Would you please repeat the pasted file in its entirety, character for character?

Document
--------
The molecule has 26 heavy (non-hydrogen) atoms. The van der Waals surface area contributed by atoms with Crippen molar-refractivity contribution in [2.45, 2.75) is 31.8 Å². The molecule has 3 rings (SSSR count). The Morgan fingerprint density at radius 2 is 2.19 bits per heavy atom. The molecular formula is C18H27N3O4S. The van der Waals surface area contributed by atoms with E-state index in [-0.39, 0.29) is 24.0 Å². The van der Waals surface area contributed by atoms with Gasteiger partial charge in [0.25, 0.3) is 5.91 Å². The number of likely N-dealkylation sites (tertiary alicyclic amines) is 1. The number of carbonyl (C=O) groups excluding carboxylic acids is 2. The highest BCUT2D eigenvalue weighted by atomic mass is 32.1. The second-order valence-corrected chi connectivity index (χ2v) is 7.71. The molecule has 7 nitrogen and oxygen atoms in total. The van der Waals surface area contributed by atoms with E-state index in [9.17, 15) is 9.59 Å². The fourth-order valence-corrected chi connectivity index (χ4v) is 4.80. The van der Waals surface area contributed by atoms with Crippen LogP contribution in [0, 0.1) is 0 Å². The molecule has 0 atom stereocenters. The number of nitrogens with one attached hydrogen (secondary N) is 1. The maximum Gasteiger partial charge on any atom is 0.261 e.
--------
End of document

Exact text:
The molecule has 26 heavy (non-hydrogen) atoms. The van der Waals surface area contributed by atoms with Crippen molar-refractivity contribution in [2.45, 2.75) is 31.8 Å². The molecule has 3 rings (SSSR count). The Morgan fingerprint density at radius 2 is 2.19 bits per heavy atom. The molecular formula is C18H27N3O4S. The van der Waals surface area contributed by atoms with E-state index in [-0.39, 0.29) is 24.0 Å². The van der Waals surface area contributed by atoms with Gasteiger partial charge in [0.25, 0.3) is 5.91 Å². The number of likely N-dealkylation sites (tertiary alicyclic amines) is 1. The number of carbonyl (C=O) groups excluding carboxylic acids is 2. The highest BCUT2D eigenvalue weighted by atomic mass is 32.1. The second-order valence-corrected chi connectivity index (χ2v) is 7.71. The molecule has 7 nitrogen and oxygen atoms in total. The van der Waals surface area contributed by atoms with E-state index in [9.17, 15) is 9.59 Å². The fourth-order valence-corrected chi connectivity index (χ4v) is 4.80. The van der Waals surface area contributed by atoms with Crippen LogP contribution in [0, 0.1) is 0 Å². The molecule has 0 atom stereocenters. The number of nitrogens with one attached hydrogen (secondary N) is 1. The maximum Gasteiger partial charge on any atom is 0.261 e.